The Arch of Trajan has been for centuries a reference point for sailors. Today it dominates the harbour entrance and it is a shining testimony of the thousand-year history of Ancona.
The Arch of Trajan is an elegant Roman work erected in 116 AD in honour of the emperor who enlarged the port of Ancona at his own expenses and who built the pier for the protection of the city.
This work is attributed to Apollodorus of Damascus, the same architect who signed the project of the glorious Forum of Trajan in Rome.
It is from this place that Trajan left for the victorious war against the Dacians: the Arch, located at the access point of the city, reminds of the defeat of the enemies.
Tradition says that on the Attic there was the equestrian statue of Trajan with on the right the statue of the wife Plotina and on the left the statue of her sister Marciana.
The holes and cavities that appear between the columns needed to secure the bronze beaks of ships disappeared in the events of the centuries.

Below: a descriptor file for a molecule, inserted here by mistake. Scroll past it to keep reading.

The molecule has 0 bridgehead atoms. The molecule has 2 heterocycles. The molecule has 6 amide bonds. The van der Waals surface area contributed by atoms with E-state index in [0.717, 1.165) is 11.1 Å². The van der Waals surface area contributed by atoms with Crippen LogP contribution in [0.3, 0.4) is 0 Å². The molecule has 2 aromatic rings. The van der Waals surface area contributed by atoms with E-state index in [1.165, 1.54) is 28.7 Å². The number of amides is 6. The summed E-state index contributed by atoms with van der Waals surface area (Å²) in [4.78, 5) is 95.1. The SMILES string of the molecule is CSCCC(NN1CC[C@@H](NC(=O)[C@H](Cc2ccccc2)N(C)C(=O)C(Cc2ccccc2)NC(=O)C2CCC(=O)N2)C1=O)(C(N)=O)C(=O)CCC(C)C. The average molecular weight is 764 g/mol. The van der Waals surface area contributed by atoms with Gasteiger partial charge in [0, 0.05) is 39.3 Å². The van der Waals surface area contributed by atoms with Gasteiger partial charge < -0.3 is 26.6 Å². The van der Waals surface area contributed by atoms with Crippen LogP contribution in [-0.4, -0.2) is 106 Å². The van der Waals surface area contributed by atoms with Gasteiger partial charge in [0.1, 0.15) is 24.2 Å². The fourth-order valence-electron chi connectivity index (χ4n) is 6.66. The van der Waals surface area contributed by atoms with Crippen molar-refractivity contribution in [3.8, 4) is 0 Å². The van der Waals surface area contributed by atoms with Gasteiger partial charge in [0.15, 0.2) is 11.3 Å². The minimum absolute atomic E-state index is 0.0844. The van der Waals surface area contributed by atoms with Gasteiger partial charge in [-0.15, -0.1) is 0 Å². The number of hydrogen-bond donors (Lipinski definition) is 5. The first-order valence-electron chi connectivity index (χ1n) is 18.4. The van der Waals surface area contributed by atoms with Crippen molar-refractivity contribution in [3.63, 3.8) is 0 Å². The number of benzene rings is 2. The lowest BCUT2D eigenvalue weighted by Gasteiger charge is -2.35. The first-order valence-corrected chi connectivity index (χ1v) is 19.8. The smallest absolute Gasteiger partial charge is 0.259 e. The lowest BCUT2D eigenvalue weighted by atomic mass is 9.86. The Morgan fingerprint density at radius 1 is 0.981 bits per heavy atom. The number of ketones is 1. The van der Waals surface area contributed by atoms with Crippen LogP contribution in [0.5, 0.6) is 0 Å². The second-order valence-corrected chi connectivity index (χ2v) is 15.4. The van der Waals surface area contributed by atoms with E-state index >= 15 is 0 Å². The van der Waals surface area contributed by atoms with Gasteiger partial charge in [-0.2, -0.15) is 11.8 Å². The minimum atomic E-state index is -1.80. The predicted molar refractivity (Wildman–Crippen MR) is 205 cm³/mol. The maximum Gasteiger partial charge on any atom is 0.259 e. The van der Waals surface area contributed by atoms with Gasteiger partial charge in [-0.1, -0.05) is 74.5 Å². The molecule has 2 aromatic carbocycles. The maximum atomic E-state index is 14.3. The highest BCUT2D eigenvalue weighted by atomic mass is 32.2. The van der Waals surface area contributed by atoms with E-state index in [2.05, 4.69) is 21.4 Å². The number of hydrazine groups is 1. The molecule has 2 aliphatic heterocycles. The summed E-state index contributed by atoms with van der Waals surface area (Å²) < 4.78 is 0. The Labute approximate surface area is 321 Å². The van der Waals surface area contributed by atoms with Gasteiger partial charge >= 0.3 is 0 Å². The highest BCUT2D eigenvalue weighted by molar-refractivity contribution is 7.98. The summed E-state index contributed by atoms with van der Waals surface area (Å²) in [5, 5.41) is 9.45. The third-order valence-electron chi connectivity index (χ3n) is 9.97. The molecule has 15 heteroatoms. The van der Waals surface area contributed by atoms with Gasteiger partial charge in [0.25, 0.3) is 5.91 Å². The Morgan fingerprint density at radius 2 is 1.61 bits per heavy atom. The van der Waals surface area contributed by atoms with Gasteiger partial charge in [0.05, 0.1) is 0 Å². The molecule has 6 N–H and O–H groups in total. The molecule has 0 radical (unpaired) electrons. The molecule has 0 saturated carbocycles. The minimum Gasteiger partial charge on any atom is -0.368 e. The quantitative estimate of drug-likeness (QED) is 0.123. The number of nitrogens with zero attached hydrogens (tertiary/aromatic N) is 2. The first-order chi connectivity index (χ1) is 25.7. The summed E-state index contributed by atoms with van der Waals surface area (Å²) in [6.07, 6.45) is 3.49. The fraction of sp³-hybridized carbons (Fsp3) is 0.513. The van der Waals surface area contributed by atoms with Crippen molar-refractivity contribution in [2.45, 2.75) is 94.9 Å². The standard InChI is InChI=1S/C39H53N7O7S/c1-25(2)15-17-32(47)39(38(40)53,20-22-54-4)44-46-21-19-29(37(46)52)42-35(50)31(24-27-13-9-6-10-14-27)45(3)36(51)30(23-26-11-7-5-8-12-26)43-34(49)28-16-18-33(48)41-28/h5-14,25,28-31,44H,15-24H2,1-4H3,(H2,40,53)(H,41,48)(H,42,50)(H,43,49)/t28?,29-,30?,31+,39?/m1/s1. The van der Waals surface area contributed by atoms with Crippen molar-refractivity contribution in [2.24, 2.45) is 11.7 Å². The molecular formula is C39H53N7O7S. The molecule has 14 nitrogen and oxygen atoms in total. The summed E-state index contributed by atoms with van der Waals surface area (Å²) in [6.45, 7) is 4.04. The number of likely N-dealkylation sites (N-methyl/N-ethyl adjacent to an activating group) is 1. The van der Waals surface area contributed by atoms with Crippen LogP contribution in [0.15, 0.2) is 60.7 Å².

Even in the past the magnificence of the monument was appreciated and in the ‘700 each captain of the vessel that landed in Ancona was asked to pay 60 Baiocchi for its preservation.
Just up ahead, where the medieval city wall ends, stands the Clementine Arch, made of Istrian stone and built by Luigi Vanvitelli in honour of Pope Clement XII (1738).
O the summer of 2015, finally, after years of “battles”, the networks separating the city’s harbour from the sea were taken off.
Come here for a walk during the sunset to admire on one side the Arch of Trajan framing the Cathedral of San Ciriaco, and on the other, to enjoy the sun setting over the sea colouring the sky of red.